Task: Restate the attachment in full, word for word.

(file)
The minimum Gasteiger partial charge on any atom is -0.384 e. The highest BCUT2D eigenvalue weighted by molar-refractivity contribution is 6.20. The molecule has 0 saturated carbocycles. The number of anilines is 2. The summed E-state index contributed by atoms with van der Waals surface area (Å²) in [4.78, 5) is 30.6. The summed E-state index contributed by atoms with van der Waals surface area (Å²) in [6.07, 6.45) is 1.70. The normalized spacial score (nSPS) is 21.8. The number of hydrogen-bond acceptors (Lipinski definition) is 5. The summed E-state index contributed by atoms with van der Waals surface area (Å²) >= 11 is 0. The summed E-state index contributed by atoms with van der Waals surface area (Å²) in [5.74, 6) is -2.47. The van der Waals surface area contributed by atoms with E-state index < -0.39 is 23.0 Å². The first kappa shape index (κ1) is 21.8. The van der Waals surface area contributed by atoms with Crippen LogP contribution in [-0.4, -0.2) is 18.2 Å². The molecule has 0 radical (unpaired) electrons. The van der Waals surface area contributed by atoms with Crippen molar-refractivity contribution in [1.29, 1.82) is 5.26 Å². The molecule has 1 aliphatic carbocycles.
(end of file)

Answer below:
The minimum Gasteiger partial charge on any atom is -0.384 e. The highest BCUT2D eigenvalue weighted by molar-refractivity contribution is 6.20. The molecule has 0 saturated carbocycles. The number of anilines is 2. The summed E-state index contributed by atoms with van der Waals surface area (Å²) in [4.78, 5) is 30.6. The summed E-state index contributed by atoms with van der Waals surface area (Å²) in [6.07, 6.45) is 1.70. The normalized spacial score (nSPS) is 21.8. The number of hydrogen-bond acceptors (Lipinski definition) is 5. The summed E-state index contributed by atoms with van der Waals surface area (Å²) >= 11 is 0. The summed E-state index contributed by atoms with van der Waals surface area (Å²) in [5.74, 6) is -2.47. The van der Waals surface area contributed by atoms with E-state index < -0.39 is 23.0 Å². The first kappa shape index (κ1) is 21.8. The van der Waals surface area contributed by atoms with Crippen LogP contribution in [-0.4, -0.2) is 18.2 Å². The molecule has 0 radical (unpaired) electrons. The van der Waals surface area contributed by atoms with Crippen molar-refractivity contribution in [1.29, 1.82) is 5.26 Å². The molecule has 1 aliphatic carbocycles.